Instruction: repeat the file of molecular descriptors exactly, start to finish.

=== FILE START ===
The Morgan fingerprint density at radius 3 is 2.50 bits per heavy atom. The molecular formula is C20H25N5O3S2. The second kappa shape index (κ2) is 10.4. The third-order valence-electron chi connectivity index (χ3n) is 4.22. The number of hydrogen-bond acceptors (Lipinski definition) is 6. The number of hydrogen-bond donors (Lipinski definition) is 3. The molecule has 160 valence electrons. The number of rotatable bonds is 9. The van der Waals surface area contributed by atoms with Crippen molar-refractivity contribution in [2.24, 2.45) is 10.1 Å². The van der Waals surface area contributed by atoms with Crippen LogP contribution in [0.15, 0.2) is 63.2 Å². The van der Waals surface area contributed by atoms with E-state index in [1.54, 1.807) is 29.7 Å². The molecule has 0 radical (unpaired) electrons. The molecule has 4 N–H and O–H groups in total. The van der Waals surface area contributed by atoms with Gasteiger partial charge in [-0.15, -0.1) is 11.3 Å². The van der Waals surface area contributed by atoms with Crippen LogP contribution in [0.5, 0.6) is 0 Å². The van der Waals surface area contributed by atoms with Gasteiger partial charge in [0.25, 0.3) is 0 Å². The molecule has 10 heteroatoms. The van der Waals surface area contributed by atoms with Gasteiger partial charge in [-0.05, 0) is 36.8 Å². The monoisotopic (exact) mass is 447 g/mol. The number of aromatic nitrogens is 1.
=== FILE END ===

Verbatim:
The Morgan fingerprint density at radius 3 is 2.50 bits per heavy atom. The molecular formula is C20H25N5O3S2. The second kappa shape index (κ2) is 10.4. The third-order valence-electron chi connectivity index (χ3n) is 4.22. The number of hydrogen-bond acceptors (Lipinski definition) is 6. The number of hydrogen-bond donors (Lipinski definition) is 3. The molecule has 160 valence electrons. The number of rotatable bonds is 9. The van der Waals surface area contributed by atoms with Crippen molar-refractivity contribution in [2.24, 2.45) is 10.1 Å². The van der Waals surface area contributed by atoms with Crippen LogP contribution in [0.15, 0.2) is 63.2 Å². The van der Waals surface area contributed by atoms with E-state index in [1.54, 1.807) is 29.7 Å². The molecule has 0 radical (unpaired) electrons. The molecule has 4 N–H and O–H groups in total. The van der Waals surface area contributed by atoms with Gasteiger partial charge in [-0.15, -0.1) is 11.3 Å². The van der Waals surface area contributed by atoms with Crippen LogP contribution in [0.5, 0.6) is 0 Å². The van der Waals surface area contributed by atoms with Gasteiger partial charge in [0.25, 0.3) is 0 Å². The molecule has 10 heteroatoms. The van der Waals surface area contributed by atoms with Gasteiger partial charge in [-0.05, 0) is 36.8 Å². The monoisotopic (exact) mass is 447 g/mol. The number of aromatic nitrogens is 1.